I quite like these Relive videos, hopefully this embeds and is easily visible to anyone reading this blog post.
I fancied a little walk along the Baltic Sea coast, so booked a night in the Novotel Gdansk Marina, a formidably good hotel as it transpired. It’s only just visible on the photo from the flakes of snow in the image, but it has started to snow relatively hard just I set off. Not entirely ideal.
This is President Ronald Reagan Park (Park imienia Ronalda Reagana) and he’s a popular figure in the country given his work in removing the Poland from the shackles of communism. It’s quite a large park and there are cycle and walking routes clearly marked throughout it.
There’s the balmy beach. OK, it’s not exactly the Pacific coast off of California as I had hoped to be this week, but it’s not far off. There are lots of access paths to the beach from the coastal walk, with a few of the restaurants and cafes open as well.
My footsteps across the sand.
And the sea…. There seemed to be plenty of locals going for strolls and taking their dogs out for walks, it was quite a busy beach. It had just about stopped snowing by this point, but it remained relatively warm throughout.
I’m not entirely sure what this is, but I understand it’s a defensive set-up constructed between 1910 and 1912 to help protect this part of the country. It was once more substantial, but sections were taken away when the Free City of Danzig was established after the end of the First World War.
It is possible to walk-in, but I didn’t feel the need. There was also a man just standing by the structures looking suspicious, although I suspect he had a friend who was in the bunker thing, another reason I wasn’t going to go exploring in it. That’s not a ghostly image in the centre of the photo (well, I hope it isn’t), it was still snowing at this time.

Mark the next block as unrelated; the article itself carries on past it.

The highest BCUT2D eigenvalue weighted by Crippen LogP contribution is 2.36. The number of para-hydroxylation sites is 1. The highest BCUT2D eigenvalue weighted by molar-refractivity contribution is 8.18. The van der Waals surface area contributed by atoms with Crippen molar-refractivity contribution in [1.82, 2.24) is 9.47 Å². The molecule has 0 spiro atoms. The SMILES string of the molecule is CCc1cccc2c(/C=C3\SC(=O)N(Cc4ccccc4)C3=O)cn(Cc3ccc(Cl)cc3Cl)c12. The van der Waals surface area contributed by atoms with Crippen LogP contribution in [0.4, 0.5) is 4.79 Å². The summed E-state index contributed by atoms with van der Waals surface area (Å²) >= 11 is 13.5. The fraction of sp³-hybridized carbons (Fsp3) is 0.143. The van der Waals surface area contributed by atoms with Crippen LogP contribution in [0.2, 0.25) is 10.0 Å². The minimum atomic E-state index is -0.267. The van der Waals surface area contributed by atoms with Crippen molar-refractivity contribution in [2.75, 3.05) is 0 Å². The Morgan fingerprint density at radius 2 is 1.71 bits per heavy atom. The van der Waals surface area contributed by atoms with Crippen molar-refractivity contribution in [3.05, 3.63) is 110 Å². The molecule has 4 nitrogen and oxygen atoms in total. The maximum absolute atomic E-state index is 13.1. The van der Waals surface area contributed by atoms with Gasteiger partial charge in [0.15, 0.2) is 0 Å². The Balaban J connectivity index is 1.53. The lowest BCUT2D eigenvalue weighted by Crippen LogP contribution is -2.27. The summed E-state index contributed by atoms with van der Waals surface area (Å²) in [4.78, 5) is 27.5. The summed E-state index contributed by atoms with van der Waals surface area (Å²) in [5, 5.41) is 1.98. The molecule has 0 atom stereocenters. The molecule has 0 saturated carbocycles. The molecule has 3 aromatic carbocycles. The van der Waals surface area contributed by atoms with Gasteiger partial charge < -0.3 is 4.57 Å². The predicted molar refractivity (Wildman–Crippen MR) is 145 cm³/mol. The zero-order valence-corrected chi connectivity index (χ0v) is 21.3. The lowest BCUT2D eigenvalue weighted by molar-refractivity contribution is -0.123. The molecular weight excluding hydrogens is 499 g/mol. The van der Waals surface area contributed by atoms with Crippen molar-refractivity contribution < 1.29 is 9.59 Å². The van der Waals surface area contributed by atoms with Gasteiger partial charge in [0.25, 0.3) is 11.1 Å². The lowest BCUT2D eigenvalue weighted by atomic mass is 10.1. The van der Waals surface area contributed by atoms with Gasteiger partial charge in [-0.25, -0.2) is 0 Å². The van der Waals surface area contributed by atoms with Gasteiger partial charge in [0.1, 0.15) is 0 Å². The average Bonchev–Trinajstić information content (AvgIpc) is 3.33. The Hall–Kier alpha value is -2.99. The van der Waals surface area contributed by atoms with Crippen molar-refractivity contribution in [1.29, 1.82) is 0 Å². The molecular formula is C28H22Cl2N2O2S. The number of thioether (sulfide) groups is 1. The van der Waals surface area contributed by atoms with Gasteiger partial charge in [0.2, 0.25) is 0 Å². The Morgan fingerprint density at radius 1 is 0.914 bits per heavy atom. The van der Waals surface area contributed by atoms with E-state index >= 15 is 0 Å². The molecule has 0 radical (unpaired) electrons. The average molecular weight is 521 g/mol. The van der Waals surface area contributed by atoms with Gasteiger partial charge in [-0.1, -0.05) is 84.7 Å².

After a little more walking along the coastal path, this is Salvator’s Church in Sopot, a Lutheran church which has a rather pleasant park around it.
The main street of Sopot, a town which is one part of the Tri-City, the other two elements being Gdansk and Gdynia. It was once a relatively quiet village, but in the late nineteenth and early twentieth centuries it grew quickly. It formed part of the Free City of Danzig, although Gdynia was placed in Poland and had an even faster expansion.
I have no idea why they still have a Christmas tree up in February.
The main street of Sopot, mostly pedestrianised as the road goes underneath all of this.
One of the quirkier buildings that I’ve seen, albeit with a slightly more generic coffee company located inside of it.
These sort of signs have been in every town I’ve visited this week, and they’re a really good idea, as they get lots of people standing by them for photos and giving the town some free publicity on-line.
Anyway, after a quick snack (more of which in another post) I then walked back to the Novotel, but this time going inland to avoid retracing my steps. This wasn’t one of my longer walks (have I mentioned that I walked 100 miles in May 2021?) but the surroundings were interesting and it was good to be by the sea.